After about ten tries and a shot of adrenaline, the animal was back on its hooves, as onlookers cheered.
An exhausted carriage horse collapsed during the evening rush hour in Manhattan on Wednesday — lying on the asphalt while his driver repeatedly struck him and ordered him to “get up.”
The animal’s knees buckle in video footage as the driver jerks the reigns and slaps the horse in an attempt to make it stand on 9th Avenue and West 45th Street in Hell’s Kitchen.
“Get up! Get up! Get up! C’mon, get up,” the frustrated driver commanded as traffic backed up on the busy avenue around 5 p.m.
Onlookers were disturbed by the flogging.
“What if I slapped you around like that, bro?” one concerned bystander asked.
“Stop slapping him,” another woman was heard pleading.
“I’m trying to get him up, alright,” the driver said, as he whipped the horse with the reigns twice.
The dejected horse then laid down on its side and rested his head on the street as the driver removed his carriage with the help of a pedestrian.
A group of police officers then arrived and were filmed dousing the horse with water, finally getting him on his feet after more than an hour, according to video and witnesses.
The NYPD’s mounted unit then transported the animal to an unknown location for treatment, according to police.
“I saw the horse collapse. He obviously was malnourished, dehydrated, hungry. The guy started whipping his horse and telling him to get back up instead of giving him water,” Uber Eats driver Kelvin Gonzalez, 25, told The Post.
“I told him, ‘Yo, stop whipping him, give him some water. That’s a horse, not a machine.’
“It’s really sad, man. You can tell that horse was not taken care of. You can tell he was exploiting that horse. The horse was hungry, he was thirsty. You can tell the horse collapsed from the thirst.”
The horse “tried to get up like 10 times and it kept collapsing,” before police put “adrenaline up his butt,” 😲 Gonzalez said.
The horse tried to stand up multiple times to no avail, witnesses said.
“He knocked the water down because he was so disoriented. He was out of it. He licked the water off the floor because he was so thirsty. The [driver] didn’t care. He didn’t care. He just wanted to get his horse back up so he can make more money,” the witness alleged.
Another witness told The Post the horse was bleeding from the knee and a tourist on the scene said she believed the horse had suffered from heat exhaustion.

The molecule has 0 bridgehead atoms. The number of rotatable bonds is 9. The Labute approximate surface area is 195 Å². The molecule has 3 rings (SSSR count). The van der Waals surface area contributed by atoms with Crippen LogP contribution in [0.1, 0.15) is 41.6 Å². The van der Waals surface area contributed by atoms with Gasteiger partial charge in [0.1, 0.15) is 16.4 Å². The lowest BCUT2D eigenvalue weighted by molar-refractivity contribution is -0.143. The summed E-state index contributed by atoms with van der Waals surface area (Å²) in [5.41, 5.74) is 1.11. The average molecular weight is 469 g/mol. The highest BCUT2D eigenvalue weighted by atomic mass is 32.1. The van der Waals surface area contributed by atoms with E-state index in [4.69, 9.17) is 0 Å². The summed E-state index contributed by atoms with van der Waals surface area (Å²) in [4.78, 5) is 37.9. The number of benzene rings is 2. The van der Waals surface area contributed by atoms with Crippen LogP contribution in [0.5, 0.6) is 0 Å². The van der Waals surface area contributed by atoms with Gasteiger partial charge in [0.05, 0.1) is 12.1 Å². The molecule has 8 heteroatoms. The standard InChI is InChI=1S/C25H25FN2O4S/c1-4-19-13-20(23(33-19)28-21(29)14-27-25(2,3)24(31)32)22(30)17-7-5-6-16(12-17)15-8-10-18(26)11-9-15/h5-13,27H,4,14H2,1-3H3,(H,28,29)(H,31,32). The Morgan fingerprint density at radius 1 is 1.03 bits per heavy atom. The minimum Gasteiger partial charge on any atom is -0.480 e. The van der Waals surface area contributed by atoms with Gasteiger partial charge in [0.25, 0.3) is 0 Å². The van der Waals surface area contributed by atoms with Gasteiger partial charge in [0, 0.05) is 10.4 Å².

“I told them they shouldn’t try to force the horse up. It’s just like a person you wait and make sure they get over it,” said Cathy Garfield, 75, who noted that she had grown up with horses.
“He was afraid to take the bridal off the horse because he was afraid he wouldn’t control it once it got up. He didn’t know a thing about horses,” she said about the driver.
“It tried to drink water but still had the bit in its mouth. I was able to convince the driver to remove the bit from the bridle. It had been trying to drink water. It’s hard when you have a big piece of metal in your mouth,” she said.
Advocates said the animal had been passed out on 9th Avenue for over an hour with no veterinary care.
“How many more incidents like this do we need? This is clearly animal abuse and it must be stopped,” said New Yorkers for Clean, Livable, and Safe Streets Executive Director Edita Birnkrant in a statement.
Nathan Semmel, 52, advocate for Voters for Animal Rights, agreed with NYCLASS that city lawmakers should replace horse-drawn carriages with electronic vehicles, a proposal currently being considered in the City Council.
“It’s time that we replace horses with modern technology,” he told The Post. “The city can provide better benefits for the horses and drivers. These horses have been suffering for years. There is nothing romantic about seeing a horse fighting for its life laying on the ground.”
If passed, the new measure would give horse drivers preferences for electric carriage licensure and require they be paid union wages.
Drivers are represented by the powerful Transport Workers Union, which did not immediately respond to a request for comment about Wednesday’s Hell’s Kitchen horror show from The Post.
Mayor Eric Adams, who was endorsed by the TWU, has said he does not support a carriage ban but is open to discussing the issue.
Former Mayor Bill de Blasio was an outspoken critic of the industry but his multiple attempts to enact a citywide ban on carriage horses during his two terms were halted by political opponents concerned with protecting the industry’s 200 jobs.
His predecessor, Mike Bloomberg, was an unabashed fan of the tourist-friendly business who fended off neigh-sayers that claimed the industry is abusive.
Oh my Gosh people!! I’m so happy he’s ok! 😭